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George Cope had been CEO of BCE for just under two years when a Report on Business writer visited him in February 2010. The conversation focused on Bell’s turnaround strategy. To illustrate a point, Cope reached into his desk and yanked out a line-by-line expense report for the entire company. “I go through all 121 pages myself,” he told reporter Simon Avery.

When I sat down with Cope this fall, I asked if this attention to detail had persisted. It seemed reasonable to check every line in the midst of a company-wide overhaul, but surely, he had climbed out of the weeds by now. But no. Cope still had the report within reach. “It creates a real culture of financial discipline,” he told me. “I’m going to ask about page 229, line 67. Because I expect [the person responsible] to know exactly why it’s higher than a year ago, or why not.”

Our interview took place on the occasion of Cope’s recognition as one of Canada’s best CEOs by Report on Business magazine. Our reporters and editors selected him as Corporate Citizen of the Year, for his leadership of the Bell Let’s Talk initiative. In total, we chose five CEOs this year who exemplified the best of corporate innovation, strategy and responsibility. And while the honourees come from disparate backgrounds and industries, they all share Cope’s focus on the finer points. Dani Reiss, our Global Visionary of the Year, has built Canada Goose into an international brand by recognizing the subtle shifts needed between cultures. A&W’s Susan Senecal, the New CEO of the Year, spent nearly a decade chasing the right veggie burger for her company. Dax Dasilva of Lightspeed, the Innovator of the Year, has a headquarters filled with screens to keep staff abreast of key statistics in real time. And Calin Rovinescu, recognized as both top strategist and overall CEO of the Year, has demonstrated an ability to tweak and hone his tactics, while always building toward a long-term vision.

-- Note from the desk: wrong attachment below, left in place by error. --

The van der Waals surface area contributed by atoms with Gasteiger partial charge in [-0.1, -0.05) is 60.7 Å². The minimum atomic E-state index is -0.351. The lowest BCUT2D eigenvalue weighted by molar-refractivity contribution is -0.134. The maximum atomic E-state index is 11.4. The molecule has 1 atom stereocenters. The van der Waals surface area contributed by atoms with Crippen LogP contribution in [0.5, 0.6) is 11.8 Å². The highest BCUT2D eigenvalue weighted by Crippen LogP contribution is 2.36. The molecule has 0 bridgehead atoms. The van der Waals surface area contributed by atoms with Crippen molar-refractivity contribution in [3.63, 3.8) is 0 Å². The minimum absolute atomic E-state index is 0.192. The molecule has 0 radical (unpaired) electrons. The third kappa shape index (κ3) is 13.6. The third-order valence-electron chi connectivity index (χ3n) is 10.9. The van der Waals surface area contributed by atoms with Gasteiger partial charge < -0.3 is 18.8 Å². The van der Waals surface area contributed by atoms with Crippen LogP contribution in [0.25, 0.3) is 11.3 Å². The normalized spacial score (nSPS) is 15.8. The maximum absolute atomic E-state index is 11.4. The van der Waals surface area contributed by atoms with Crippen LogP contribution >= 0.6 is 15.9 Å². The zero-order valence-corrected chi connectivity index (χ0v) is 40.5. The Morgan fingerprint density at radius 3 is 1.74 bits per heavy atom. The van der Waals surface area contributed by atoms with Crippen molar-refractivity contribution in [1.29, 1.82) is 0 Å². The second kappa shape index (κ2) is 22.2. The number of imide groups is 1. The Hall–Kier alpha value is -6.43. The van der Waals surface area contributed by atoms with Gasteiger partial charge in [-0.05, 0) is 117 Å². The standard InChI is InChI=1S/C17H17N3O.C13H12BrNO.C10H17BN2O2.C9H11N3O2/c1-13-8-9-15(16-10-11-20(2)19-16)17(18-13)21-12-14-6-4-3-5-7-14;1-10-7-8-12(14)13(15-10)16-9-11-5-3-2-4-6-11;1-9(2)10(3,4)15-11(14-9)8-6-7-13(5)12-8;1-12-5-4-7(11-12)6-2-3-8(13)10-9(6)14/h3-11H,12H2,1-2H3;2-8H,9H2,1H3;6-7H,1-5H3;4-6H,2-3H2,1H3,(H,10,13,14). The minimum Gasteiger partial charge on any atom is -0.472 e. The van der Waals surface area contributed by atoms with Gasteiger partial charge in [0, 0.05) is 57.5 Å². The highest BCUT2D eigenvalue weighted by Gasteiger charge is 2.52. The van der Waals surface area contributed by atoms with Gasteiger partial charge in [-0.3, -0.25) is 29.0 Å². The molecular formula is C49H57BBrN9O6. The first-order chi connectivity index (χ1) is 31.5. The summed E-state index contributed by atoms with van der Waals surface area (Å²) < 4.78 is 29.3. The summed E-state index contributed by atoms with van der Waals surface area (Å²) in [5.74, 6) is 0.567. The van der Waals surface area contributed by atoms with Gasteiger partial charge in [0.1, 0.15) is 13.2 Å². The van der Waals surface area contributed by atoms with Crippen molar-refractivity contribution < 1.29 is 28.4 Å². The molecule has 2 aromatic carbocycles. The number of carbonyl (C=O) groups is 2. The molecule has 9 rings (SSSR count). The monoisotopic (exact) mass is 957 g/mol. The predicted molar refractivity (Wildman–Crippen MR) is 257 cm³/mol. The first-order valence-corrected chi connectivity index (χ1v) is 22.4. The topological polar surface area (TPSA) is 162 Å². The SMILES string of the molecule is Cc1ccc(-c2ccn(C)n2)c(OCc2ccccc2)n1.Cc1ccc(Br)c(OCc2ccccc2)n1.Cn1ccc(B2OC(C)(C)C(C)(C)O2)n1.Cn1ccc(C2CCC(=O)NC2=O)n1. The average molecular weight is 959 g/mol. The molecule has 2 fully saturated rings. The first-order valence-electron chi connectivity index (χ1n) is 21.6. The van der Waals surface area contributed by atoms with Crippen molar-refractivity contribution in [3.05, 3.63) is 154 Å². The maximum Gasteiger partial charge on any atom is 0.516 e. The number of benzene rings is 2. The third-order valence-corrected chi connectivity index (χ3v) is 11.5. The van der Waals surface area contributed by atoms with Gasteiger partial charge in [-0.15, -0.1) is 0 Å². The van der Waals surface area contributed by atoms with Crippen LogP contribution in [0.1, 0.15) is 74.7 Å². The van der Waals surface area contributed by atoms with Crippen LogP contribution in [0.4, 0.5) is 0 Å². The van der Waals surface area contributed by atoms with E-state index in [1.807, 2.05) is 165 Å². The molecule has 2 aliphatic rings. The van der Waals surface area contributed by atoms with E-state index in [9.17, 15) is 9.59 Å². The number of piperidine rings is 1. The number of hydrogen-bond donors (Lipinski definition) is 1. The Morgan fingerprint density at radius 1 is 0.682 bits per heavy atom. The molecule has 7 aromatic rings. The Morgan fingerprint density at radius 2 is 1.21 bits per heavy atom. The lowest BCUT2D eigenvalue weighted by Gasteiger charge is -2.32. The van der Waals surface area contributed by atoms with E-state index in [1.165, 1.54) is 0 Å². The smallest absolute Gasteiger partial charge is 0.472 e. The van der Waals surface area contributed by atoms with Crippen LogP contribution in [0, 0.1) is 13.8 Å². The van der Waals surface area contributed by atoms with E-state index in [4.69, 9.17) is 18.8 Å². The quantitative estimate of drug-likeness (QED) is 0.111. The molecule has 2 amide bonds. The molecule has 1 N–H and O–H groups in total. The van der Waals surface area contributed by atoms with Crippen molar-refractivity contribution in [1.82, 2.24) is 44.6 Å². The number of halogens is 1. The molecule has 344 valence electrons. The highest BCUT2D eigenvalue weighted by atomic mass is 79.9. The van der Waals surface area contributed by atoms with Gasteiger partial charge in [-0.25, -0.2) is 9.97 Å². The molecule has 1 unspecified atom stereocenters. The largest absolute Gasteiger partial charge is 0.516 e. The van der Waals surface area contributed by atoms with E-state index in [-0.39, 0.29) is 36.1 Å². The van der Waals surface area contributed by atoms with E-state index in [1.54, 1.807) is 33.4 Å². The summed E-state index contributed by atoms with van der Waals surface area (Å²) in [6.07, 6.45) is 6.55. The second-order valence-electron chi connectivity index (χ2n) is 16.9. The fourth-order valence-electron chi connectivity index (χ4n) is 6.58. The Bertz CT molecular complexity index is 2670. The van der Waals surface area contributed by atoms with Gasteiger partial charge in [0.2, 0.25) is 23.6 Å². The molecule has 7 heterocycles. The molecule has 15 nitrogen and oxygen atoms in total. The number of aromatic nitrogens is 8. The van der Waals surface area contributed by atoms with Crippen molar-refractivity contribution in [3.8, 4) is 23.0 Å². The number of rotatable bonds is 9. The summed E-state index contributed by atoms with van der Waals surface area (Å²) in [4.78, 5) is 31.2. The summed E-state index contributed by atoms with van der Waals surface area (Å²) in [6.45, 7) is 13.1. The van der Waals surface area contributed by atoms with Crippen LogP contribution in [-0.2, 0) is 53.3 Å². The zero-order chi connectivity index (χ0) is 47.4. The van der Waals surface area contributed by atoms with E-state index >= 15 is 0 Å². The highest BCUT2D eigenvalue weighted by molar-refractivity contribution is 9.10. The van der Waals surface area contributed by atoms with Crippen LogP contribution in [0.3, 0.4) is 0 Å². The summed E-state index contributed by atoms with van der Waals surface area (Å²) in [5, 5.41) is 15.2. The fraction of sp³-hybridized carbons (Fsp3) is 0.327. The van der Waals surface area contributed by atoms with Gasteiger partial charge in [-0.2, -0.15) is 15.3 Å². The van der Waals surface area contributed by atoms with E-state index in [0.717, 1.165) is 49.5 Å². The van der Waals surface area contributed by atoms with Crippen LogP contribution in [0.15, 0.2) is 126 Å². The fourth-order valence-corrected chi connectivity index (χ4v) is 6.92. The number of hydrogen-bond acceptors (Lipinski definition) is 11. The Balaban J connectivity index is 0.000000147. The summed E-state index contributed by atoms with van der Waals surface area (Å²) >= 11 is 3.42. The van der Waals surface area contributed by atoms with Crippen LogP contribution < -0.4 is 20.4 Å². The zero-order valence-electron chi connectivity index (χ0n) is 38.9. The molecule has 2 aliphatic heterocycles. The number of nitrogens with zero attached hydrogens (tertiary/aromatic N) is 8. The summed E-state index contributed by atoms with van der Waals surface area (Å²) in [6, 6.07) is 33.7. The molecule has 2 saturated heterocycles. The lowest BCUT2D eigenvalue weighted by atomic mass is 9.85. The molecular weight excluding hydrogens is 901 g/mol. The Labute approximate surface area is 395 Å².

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There is, of course, a danger that a CEO can become too focused on small details and lose sight of the big picture. Marissa Mayer, the ill-fated former CEO of Yahoo, notoriously obsessed over the right shade of purple for the company’s logo, even as its core business faltered. A focus on tiny details can also lead to micromanagement, where subordinates feel they have no authority to make decisions, no matter how trivial.

But a truly excellent CEO can use small details to diagnose big problems. Dominic Barton, the former managing director of McKinsey & Co., once wrote successful leaders need to “develop a facility for viewing the world through two lenses: a telescope, to consider opportunities far into the future, and a microscope, to scrutinize challenges of the moment at intense magnification.” The real trick is knowing when to swap one lens for the other.

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